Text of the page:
REFERENCING SECONDARY SOURCES
Secondary referencing occurs when you wish to quote a source that appears in something you have read, but you have not had access to the original source. You have to rely on the author who you are reading to give a fair reflection of the contents of the original work. Wherever possible, it is important to read the original work, but this may be difficult in some instances. If you still have to refer to a secondary reference, your references must clearly indicate that while you have read the secondary source, you have not read the original source.
This is only acceptable under extreme circumstances. It is important to consult the original material to ensure that you understand the context of what was discussed.
Research used by Smith (2000) regarding services marketing, shows that the indicators formulated by Grant (1994) in his PhD thesis entitled Services marketing in transportation (Dunhill University) are applicable to the airline industry.
The work by Smith (2000) will be included in your bibliography, as this is where you read about Grant’s research. However, the work by Grant (1994) is not included. You cannot include details about the original study, as you have not consulted it.
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Each time you paraphrase or quote ideas and information taken from another author's work, you must acknowledge the exact source of this information.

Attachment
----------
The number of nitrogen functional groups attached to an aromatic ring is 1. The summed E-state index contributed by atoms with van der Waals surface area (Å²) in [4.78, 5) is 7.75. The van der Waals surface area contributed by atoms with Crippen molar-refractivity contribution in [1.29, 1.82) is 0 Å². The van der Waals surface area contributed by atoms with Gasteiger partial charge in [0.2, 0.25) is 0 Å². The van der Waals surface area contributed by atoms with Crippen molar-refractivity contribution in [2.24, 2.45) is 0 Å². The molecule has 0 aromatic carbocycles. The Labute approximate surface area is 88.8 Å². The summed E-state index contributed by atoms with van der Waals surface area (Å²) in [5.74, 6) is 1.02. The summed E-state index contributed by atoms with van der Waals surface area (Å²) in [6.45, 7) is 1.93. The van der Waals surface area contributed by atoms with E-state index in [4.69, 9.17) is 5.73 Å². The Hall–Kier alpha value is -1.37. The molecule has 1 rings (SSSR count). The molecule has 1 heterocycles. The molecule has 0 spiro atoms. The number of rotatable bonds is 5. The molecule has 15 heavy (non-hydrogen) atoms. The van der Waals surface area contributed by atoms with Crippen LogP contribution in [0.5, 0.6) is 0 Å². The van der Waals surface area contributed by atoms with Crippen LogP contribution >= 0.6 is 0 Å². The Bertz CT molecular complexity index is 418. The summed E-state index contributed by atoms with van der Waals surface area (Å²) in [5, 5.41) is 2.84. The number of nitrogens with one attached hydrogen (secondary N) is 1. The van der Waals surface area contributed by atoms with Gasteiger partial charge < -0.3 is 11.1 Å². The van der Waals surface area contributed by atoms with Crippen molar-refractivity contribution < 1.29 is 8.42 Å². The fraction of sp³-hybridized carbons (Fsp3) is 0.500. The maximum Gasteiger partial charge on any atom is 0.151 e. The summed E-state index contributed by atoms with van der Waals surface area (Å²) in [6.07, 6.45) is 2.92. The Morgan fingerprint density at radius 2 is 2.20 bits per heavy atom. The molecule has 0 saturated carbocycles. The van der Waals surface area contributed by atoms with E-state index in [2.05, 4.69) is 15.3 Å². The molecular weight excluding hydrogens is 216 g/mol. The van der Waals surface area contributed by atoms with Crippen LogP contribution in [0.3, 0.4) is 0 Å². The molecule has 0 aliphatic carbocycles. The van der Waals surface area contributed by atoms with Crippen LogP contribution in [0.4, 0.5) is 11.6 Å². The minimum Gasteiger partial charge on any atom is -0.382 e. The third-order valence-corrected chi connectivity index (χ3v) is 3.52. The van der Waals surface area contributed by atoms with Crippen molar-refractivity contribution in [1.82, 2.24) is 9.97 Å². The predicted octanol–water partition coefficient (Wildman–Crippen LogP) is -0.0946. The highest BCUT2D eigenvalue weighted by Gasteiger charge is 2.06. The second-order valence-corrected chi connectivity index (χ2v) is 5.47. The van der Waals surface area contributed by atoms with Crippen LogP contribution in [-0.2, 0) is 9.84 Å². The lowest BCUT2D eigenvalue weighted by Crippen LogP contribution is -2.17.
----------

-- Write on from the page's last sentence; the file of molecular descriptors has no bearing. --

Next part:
This applies regardless of whether the ideas came from a book, journal article or newspaper, a personal interview or document that you downloaded from the Internet, and regardless of whether or not your work will be published.
The reasons why references are given include the following:
WHAT IS PLAGIARISM?
The acknowledgement of another author's work is called a reference, and the failure to provide references discredits the integrity of the research and exposes the writer to a charge of plagiarism.
Plagiarism is when you present another person’s ideas as your own, without properly acknowledging the source of the ideas. It is regarded as a criminal offense.
HOW TO AVOID PLAGIARISM
Whenever you use a fact, phrase, chart or quotation from someone else in your work, you must acknowledge the original source
Keep careful notes of every source you consult, so that no sources are used without proper acknowledgement
Never copy and paste anything from the Internet without also copying the URL where you found it, so that you can provide a full citation for the source
Do not intentionally commit plagiarism
Consider using Mendeley as a personal database for all your references
THE UNISA LIBRARY GUIDELINES FOR AVOIDING PLAGIARISM
WRITING FOR ACADEMIC INTEGRITY
Please refer to the following Unisa policy documents:
It is now common practice for the Unisa College of Economic and Management Sciences to run dissertations/ theses through the Turnitin software before final submission, in order to check for plagiarism.